The Fifteen Streets

Last Update: 05 January 2002

Our Debt To Wor Kate
Jun 26 2001
Evening Chronicle

Twelve years ago an unknown actor named Sean Bean caught the eye of a TV producer.

Ray Marshall was casting for his ambitious two-hour adaptation of the Catherine Cookson novel The Fifteen Streets.

He needed someone dashing, a bit rough around the edges, but also something of a charmer. He instantly knew Sean Bean was right for the role of Dominic O'Brien. It was a casting made in heaven.

And thanks to his role in the drama set on the Tyne docks in 1910, Sean Bean became a household name and international film star.

The Fifteen Streets proved a blueprint for what was to become one of television's most successful runs of costume dramas.

Eighteen Cookson adaptations were made by Ray Marshall's Festival Film and Television company - all of which secured millions of viewers, regularly topping the 10 million mark.

They attracted top names like Robson Green, Nigel Havers, Denholm Elliott, Catherine Zeta Jones, Donna Air and Billie Whitelaw. They also helped kickstart the careers of the likes of Sean Bean, Tracy Whitwell and Ben Miles.

But, as reported in the Chronicle, ITV has decided it has had enough of Wor Kate and will not commission any further Cookson adaptations. That comes as a huge blow to Ray and his team, who have made the North East their second home over the past decade.

Festival has had exclusive rights to adapt the Cookson novels now for nine years - but it seems TV audiences have seen the last of their hard-done-by Geordie heroines and gritty, handsome heroes.

"I am drawing the line under Cookson now," states Marshall. "I am saddened, gutted in fact, by the ITV decision. But I won't be taking Cookson to any other station. It is now time to move on. Although I do still hope to bring filming to the North East whenever I can."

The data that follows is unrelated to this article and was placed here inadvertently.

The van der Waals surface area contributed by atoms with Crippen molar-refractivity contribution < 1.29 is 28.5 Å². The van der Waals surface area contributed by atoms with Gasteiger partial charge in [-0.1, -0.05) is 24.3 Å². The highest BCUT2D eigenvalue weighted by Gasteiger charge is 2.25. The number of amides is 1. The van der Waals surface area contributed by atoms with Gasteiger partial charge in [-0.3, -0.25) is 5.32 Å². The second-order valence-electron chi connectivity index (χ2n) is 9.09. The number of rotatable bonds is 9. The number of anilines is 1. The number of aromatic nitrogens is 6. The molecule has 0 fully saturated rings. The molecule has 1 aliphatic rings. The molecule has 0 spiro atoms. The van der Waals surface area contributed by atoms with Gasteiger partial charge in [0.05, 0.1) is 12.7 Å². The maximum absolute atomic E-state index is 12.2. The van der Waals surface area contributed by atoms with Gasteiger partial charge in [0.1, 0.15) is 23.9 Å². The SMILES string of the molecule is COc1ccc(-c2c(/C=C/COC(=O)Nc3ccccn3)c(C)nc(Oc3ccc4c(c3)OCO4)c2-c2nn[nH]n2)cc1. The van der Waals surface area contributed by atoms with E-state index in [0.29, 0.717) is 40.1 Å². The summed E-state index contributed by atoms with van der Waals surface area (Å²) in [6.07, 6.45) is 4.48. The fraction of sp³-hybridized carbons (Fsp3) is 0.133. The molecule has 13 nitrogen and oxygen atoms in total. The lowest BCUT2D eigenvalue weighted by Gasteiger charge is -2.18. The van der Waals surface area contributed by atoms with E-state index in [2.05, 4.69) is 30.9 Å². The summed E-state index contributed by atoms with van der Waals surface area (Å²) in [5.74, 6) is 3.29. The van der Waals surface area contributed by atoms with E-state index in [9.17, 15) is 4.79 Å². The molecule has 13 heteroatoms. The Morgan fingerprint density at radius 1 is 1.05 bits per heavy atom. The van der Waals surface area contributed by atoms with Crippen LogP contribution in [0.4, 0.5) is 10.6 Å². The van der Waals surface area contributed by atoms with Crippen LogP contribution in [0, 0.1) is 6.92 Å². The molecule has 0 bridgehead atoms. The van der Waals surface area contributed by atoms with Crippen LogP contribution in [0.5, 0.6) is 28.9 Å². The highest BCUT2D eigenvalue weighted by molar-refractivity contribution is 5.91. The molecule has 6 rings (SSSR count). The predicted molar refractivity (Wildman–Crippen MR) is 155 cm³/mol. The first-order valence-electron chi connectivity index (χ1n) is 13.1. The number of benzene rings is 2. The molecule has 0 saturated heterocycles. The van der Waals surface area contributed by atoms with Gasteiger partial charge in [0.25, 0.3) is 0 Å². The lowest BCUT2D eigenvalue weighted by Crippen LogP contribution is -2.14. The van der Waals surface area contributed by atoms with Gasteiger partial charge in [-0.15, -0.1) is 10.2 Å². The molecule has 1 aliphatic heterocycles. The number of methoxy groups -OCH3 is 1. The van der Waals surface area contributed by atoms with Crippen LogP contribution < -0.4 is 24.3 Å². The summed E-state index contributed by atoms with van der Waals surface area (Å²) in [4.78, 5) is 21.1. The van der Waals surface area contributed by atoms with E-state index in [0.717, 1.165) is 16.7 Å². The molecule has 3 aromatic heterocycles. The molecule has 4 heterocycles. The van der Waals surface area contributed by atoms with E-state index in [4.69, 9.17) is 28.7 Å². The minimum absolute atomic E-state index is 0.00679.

Just why ITV has decided not to commission any further adaptations remains a mystery.

Nick Elliot, ITV controller of drama, is first to admit they were good ratings busters.

"Cookson has been a great performer for ITV for more than a decade, consistently pulling in good audiences - sometimes exceptional audiences," he said when announcing his decision.

"Festival brought Cookson's work to the screen with great skill and ingenuity and can be proud of its achievement, particularly in bringing so many great actors to ITV screens."

He was unavailable, though, when the Chronicle contacted him to ask why they decided to get rid of them.

Ray Marshall remains relatively upbeat, despite ITV's decision marking the end of an era.

"There was bound to come a time when ITV decided it wanted to move on to pastures new and we've always been prepared for that," he says. "I prefer to look at it in a positive light. I'm very proud of what we've achieved and the enjoyment Catherine's work has brought to a large TV audience.

"Wherever I go, people talk very warmly about the Cooksons and I'm sure many of them will be remembered for years to come

"It was amazing that when we first started out we managed to get such an amazing cast for The Fifteen Streets," he continues, recalling the early days.

"And it was an enormous success. A great cast - Sean Bean in only his second job, and Jane Horrocks, whom no one had heard of.

"We were able to pull a cast together that really did justice to Cookson. And as the years went by we were able to attract big names to them, because, simply, they were good things to be in.

"It was good television and we were getting big audiences."

One of the most successful adaptations was 1995's The Gambling Man, with Robson Green in the role of Rory Connor.

"I'd never read a Catherine Cookson book before but this story was so strong and the character just leapt off the page at me," recalls Robson.

"Rory was a rogue. The charm of the character is that he is a man who dreams of escape and knows he has the means to do it.

"I loved the card playing, the gambling and winning. I remembered all those wonderful gambling movies and felt like the Cincinnati Kid."

Ray Marshall realised he was on to a biggie when he signed up Robson. At that time, the Dudley-born actor was at the pinnacle of his career.

"With Robson, he had obviously already made his name. He was a big star with Soldier, Soldier but he really wanted to do something different," says Ray.

"For us to get him at that point in his career was proof of how respected the Cookson adaptations had become."

Catherine Zeta Jones is now one of Hollywood's top actresses. But in the early 1990s, she was too busy perfecting the North East accent to think about Tinsel Toon.